Advertising on search engines and GDPR
In these last months we all had to deal with the entry into force of the GDPR, the new European regulation on the processing of personal data.
Have we ever asked ourselves how does the GDPR really affect the collection of the data through Ads Google campaigns?
We will examine how the GDPR affects Google Advertising and which Google Ads functionalities might cause problems related to the GDPR.
What is GDPR and why does it affect advertising?
If you have lived in a cave in these last months and you have missed the GDPR, here you find a brief recap of what it is:
The GDPR is the new regulation on the processing of personal data of the European Union. Starting from May 25th, 2018 and with the application of the L.D. 101/2018, it has replaced the previous Privacy Code, mostly known as 196/03.
This law was issued to protect personal data of EU citizens, who are today increasingly at risk due to the process of digitalization of information which we have been living in these last years.
The GDPR rules also the way in which data of EU citizens can be collected when launching web marketing campaigns, especially those which include ads on both social media and search engines.
It is no longer possible to collect personal data from EU citizens without their consent despite all website operators have used this well established practice over the past years. In fact, our data are still collected every time we visit a website.
The Cookie Law in 2015 and the following GDPR in 2016 introduced the obligation to provide users with information on how and by whom their data are treated.
Does GDPR affect Advertising campaigns on Search Engines?
Yes, it does. If advertising ads reach EU citizens, the methods for the collection of data shall comply with the GDPR.
Let’s analyze the advertising process to understand when data are collected.
The basic search advertising should not be affected by the GDPR since Google provides us with no information on the identity of a user clicking on an advertising enabled by a specific key word.
However it is possible, for example, to get users’ personal information through the filling in of a form or the purchase of a product; sometimes information concern specific data that were once known as sensitive data. Let’s see an example:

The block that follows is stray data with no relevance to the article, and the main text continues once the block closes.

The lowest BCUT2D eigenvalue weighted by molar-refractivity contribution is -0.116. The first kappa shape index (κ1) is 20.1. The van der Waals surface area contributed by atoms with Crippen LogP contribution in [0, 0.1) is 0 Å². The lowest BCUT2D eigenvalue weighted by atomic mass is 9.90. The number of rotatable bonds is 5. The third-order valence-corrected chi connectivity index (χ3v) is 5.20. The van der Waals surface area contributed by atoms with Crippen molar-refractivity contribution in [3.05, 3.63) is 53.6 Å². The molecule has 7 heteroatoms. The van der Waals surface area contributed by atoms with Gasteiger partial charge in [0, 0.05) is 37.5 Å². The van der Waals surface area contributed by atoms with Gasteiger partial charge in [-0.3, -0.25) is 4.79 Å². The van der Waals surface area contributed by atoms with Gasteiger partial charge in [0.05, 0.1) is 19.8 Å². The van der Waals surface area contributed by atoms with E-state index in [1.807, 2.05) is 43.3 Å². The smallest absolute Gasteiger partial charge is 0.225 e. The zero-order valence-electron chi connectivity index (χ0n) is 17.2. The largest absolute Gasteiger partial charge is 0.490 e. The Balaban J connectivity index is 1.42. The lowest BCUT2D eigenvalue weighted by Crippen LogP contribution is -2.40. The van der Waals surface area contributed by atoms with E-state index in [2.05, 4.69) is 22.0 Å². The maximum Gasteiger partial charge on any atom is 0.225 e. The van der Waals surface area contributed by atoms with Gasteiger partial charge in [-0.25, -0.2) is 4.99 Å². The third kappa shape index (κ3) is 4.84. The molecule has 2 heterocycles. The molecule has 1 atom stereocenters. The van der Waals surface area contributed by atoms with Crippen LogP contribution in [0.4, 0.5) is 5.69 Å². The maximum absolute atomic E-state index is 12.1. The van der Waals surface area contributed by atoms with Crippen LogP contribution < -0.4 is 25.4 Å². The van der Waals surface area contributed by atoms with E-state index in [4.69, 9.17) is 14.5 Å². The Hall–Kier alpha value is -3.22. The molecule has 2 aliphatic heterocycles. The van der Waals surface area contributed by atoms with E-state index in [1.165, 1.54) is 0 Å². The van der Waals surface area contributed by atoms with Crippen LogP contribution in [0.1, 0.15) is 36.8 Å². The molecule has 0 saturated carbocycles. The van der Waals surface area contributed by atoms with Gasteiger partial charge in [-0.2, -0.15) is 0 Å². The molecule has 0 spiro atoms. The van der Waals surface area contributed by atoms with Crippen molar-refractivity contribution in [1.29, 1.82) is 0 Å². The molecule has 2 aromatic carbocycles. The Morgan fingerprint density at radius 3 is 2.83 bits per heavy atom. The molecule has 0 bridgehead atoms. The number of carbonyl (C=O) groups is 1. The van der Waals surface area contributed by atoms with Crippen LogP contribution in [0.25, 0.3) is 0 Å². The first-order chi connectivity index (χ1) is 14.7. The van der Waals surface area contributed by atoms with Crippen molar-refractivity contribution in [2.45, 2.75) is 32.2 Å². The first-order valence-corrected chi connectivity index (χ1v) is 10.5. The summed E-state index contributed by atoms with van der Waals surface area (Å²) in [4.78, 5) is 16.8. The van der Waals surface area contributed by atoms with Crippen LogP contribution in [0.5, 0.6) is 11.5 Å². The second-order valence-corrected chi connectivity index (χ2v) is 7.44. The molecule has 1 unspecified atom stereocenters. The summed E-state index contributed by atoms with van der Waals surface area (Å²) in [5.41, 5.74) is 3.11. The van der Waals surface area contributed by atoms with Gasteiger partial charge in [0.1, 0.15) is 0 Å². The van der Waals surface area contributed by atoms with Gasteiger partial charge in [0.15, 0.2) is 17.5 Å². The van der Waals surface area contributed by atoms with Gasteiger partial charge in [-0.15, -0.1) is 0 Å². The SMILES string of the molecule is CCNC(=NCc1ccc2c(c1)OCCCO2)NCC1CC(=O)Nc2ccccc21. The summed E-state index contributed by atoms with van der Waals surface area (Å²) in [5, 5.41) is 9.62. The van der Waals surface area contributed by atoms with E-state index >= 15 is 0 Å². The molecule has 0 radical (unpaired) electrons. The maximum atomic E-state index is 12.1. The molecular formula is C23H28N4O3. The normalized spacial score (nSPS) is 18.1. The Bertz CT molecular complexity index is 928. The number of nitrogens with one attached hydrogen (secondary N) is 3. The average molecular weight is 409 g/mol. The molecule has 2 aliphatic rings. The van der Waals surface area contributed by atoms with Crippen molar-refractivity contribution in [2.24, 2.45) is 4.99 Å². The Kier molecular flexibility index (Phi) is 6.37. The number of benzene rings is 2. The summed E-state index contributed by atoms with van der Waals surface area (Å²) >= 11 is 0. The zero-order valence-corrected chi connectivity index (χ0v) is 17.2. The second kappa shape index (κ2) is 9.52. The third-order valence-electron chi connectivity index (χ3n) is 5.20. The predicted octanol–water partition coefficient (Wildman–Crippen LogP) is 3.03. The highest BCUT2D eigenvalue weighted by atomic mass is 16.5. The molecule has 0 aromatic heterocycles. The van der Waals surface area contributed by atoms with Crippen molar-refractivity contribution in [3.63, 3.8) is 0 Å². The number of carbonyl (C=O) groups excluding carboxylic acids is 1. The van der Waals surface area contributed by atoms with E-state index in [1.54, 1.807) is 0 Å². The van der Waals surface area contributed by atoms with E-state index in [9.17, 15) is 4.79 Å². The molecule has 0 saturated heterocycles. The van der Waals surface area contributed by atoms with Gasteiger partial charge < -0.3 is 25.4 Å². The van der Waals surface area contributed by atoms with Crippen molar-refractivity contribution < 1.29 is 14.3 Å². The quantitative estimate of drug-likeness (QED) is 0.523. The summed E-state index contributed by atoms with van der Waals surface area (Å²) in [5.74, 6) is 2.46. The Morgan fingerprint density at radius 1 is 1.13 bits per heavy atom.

Ad on baldness > The user clicks on the ad and lands on a page where there is a form he/she has to fill in to request information; by doing this, his/her data are processed for a later re-marketing that will allow to show him/her other targeted ads in the future.
In this way, the campaign or website manager acquires sensitive data and uses them to create different users’ profiles featured in specific categories regarding specific information which are considered to be of great importance by the law: medical information.
Therefore, when we enable campaigns it is mandatory, at the site opening, to display a banner explaining what data will be acquired by Google (in real time and saved using cookies) and the ones acquired through the filling in of the form on the website, through the purchase of a product or through cookies.
Google helps us since most of the major companies dealing with advertising and with headquarters in the US adhere to the Privacy Shield, a trade agreement ensuring that the company will treat the data of the EU citizens according to the regulations defined in the GDPR, but since we acquire users’ data it is our duty to properly inform users of whom will be the responsible of the data treatment we acquired, how they will be processed and what are the rights of the individuals concerned.
We remind you that the failure to comply with the regulations on personal data processing might result in a fine of 4% of the company’s turnover, luckily just up to EUR 20 million.